Some point in nearly every lesson I teach can be traced to something I’ve learned from these two artists. While he was a technical taskmaster who believed it essential for a violist to study all of the Rode, Dont and Gavinies etudes, Mr. Bundra also insisted that “without a sound, you don’t have anything.” He taught me to listen critically to myself for both technical and musical priorities, and to seek tone colors from my imagination which would serve the composer’s intent.

Mr. Silverstein taught me the lesson of my life about bow control that summer at Tanglewood, and my education continued later in the Boston Symphony Orchestra, watching and imitating him to figure out the logic behind his designer bowings, which made the strings sound as nuanced and sparkling as a giant chamber ensemble. I think of him, his daily work ethic and his common sense principles of playing whenever I practice scales in parallel 3rds or 4ths, or two finger scales up one string, or virtually any Dounis exercises, and most especially when figuring out bow distribution.

Have there been certain performances or musical experiences, at any stage, that stand out amongst the rest?

So many concerts are memorable for a host of different reasons…certainly performances abroad stand out for the excitement of performing for a different culture. London’s Wigmore Hall is definitely the most exquisite and inspiring recital acoustic; a Telemann Concerto outdoors in the town square in Montserrat, Spain, and chamber music in a small fishing village in Hokkaido, Japan, were wonderfully unusual venues with appreciative audiences. Collaboration with Lou Harrison and his gamelan ensemble, commissioning Keith Jarrett’s concerto Bridge of Light, performing the Brahms songs with Maureen Forrester, many chamber music concerts as well as performances of the Mozart Symphonie Concertante and Arthur Benjamin Romantic Fantasy with Joseph Silverstein – are some of my favorite experiences.

Can you tell us a little bit about your instrument, and your history together?

My viola and I have been together since my senior year of high school! It was made by Joseph Napoleon Brugere, in Mirecourt in 1899, and measures 16.5 inches with a neck nearly as slender as a violin. My bows are both by Pierre Vidoudez; the bow I use most of the time was a gift from the maker whom I met during the Geneva Competition in 1972.

 

Could you talk a little bit about your program, and how you chose this repertoire?

The Locatelli Sonata is an old favorite, for its quirky syncopation and jazziness which seem ahead of its time. I like to program music inspired by literary works or art for its potential to connect with the listener on two fronts. Everyone knows the story of Romeo and Juliet, and the Prokofiev ballet has long been beloved in the orchestral format. Vadim Borisovsky’s arrangements, challenging and especially well written for the viola, preserve the imagery of the original score and offer the violist a tutorial in old world style through his printed fingerings. Joachim was inspired to compose his Hebrew Melodies by Lord Byron’s poems of the same title. A violist himself, Joachim uses the somber voice of the viola to capture the serious and contemplative tone of the poems. Arthur Benjamin is one of a surprising number of composers to have fought in World War I. A gunner with the Royal Flying Corps, he was shot down over Germany and taken prisoner. He later became conductor of the Vancouver Symphony and composed his Viola Sonata for William Primrose during this time. It is a brooding, exotic sounding work, and the third movement’s rumba reference is especially fun.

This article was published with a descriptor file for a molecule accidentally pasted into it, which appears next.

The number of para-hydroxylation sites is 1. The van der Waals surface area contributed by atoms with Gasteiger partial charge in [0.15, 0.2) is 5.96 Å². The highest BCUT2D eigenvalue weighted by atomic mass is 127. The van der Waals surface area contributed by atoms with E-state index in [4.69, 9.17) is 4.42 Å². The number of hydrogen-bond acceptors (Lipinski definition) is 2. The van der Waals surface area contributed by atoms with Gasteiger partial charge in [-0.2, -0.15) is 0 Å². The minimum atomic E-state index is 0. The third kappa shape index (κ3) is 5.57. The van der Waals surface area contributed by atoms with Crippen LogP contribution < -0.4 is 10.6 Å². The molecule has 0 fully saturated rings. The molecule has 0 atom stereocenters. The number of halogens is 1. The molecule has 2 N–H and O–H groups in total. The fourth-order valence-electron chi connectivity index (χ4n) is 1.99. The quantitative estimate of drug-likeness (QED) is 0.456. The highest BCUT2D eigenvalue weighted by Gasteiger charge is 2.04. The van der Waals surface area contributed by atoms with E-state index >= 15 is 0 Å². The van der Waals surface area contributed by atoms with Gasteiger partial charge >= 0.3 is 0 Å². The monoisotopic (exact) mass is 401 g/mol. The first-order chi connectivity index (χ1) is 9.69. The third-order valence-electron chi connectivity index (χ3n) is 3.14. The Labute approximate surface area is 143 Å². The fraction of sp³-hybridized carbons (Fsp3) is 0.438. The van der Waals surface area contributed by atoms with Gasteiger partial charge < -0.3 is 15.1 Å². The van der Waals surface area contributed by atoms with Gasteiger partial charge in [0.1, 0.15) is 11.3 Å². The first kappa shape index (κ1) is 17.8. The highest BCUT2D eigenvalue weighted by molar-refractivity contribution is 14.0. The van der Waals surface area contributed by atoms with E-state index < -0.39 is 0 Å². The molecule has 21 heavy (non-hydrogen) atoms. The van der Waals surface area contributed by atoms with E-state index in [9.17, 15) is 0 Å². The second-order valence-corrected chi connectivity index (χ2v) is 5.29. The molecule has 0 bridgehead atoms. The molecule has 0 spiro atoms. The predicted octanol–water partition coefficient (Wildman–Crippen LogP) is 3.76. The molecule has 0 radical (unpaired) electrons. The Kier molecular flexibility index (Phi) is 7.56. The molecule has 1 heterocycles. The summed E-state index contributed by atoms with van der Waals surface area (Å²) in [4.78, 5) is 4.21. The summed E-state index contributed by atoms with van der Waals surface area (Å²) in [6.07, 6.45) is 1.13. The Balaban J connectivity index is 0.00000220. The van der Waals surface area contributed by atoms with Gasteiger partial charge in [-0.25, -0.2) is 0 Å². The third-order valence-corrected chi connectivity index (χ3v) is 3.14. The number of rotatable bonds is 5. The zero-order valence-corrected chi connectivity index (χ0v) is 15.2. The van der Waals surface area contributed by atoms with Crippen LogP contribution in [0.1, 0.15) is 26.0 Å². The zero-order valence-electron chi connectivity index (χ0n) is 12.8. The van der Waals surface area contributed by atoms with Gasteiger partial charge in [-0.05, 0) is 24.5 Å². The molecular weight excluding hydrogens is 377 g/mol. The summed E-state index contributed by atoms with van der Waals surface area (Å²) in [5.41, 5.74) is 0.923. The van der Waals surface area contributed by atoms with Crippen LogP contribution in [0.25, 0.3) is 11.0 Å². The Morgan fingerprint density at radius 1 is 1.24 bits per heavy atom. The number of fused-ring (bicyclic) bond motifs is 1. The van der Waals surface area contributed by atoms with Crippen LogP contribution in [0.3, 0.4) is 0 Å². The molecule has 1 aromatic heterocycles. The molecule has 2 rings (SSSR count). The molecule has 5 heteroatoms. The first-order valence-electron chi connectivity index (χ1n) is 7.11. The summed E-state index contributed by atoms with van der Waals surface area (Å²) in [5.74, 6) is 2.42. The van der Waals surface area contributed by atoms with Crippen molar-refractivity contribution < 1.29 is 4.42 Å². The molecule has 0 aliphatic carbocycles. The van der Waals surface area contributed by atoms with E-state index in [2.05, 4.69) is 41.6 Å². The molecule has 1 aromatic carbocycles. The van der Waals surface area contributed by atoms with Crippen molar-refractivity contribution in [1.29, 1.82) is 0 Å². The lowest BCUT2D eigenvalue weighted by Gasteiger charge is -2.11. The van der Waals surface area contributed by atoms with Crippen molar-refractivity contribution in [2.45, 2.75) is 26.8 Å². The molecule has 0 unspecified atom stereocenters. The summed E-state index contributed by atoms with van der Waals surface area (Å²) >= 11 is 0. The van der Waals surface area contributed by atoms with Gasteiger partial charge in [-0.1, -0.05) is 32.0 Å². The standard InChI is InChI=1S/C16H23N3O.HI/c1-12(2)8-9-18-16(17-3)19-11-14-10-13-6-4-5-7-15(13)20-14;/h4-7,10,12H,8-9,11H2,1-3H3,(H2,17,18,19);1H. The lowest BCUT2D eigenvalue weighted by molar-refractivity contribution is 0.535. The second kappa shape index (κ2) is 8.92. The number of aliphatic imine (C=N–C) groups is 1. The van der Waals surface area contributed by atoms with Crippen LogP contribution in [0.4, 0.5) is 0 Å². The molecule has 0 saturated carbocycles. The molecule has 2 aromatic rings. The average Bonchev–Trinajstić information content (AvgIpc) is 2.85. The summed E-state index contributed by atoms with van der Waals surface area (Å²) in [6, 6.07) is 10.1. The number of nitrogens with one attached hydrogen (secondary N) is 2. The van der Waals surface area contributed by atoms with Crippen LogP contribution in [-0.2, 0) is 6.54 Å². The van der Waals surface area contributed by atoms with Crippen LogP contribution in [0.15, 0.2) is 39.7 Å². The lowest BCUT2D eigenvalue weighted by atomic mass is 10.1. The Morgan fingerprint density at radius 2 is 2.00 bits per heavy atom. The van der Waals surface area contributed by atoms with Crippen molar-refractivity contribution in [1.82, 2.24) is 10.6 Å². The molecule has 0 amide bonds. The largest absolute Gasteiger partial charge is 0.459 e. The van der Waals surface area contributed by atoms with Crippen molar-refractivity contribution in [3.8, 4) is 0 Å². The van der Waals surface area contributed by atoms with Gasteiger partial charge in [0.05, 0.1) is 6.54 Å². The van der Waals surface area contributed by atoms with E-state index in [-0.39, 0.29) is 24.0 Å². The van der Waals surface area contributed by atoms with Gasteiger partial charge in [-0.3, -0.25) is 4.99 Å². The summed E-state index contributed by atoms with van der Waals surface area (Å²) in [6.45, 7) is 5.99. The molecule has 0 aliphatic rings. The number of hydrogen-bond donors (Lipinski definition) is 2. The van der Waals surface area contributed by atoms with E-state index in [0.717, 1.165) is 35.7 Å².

Do you have any words of wisdom for young, aspiring music students?

In all of the music, scales and etudes you practice, remember that the end product needs to express some character, mood or emotional content. Solving technical problems is just the tip of the iceberg, and if you are spending all your practice time just getting left hand fingers to the right spot on the fingerboard up to tempo, while tone is suffering, then you need to rethink your practice strategy or consider a less difficult repertoire choice at this stage of your development. It is an age old axiom that your etudes should be at least as difficult, or more difficult, than your repertoire, so that you bring what Carl Flesch called “a surplus of technique” to your repertoire. And ideally these etudes, while challenging, can be produced to your personal best at the rate of one or more per week. Years of them really add up to something important for a lifetime, especially when practice time becomes precious.

Listen to the recorded history of your instrument. YouTube videos through earbuds on your smart phone are certainly a quick and convenient reference, but to truly discern the expressive subtleties of what string players can do with bow speed, vibrato variation, shift timing, articulation variety, contact point, etc., there is nothing like hearing a vinyl LP or CD fill a room with sound through speakers. In lieu of this experience, a CD player and/or turntable plus fine headphones is also a valuable resource. Make sure you are really actively listening for details beyond the superficial “how does this piece go?”.

Love the pursuit. Realize that your years of study with a teacher are relatively few, and that you are preparing for a lifetime of learning new repertoire and perfecting technical skills relying upon your own brain. Become multi-faceted – develop expertise in writing, public speaking, business, marketing, time management, fund raising – anything which can help you bring classical music to a wider audience. You will wear many hats in this profession!

What are your interests or passions away from the instrument?

I enjoy hiking in the woods with my dogs, reading mystery novels, baking anything chocolate, and downhill skiing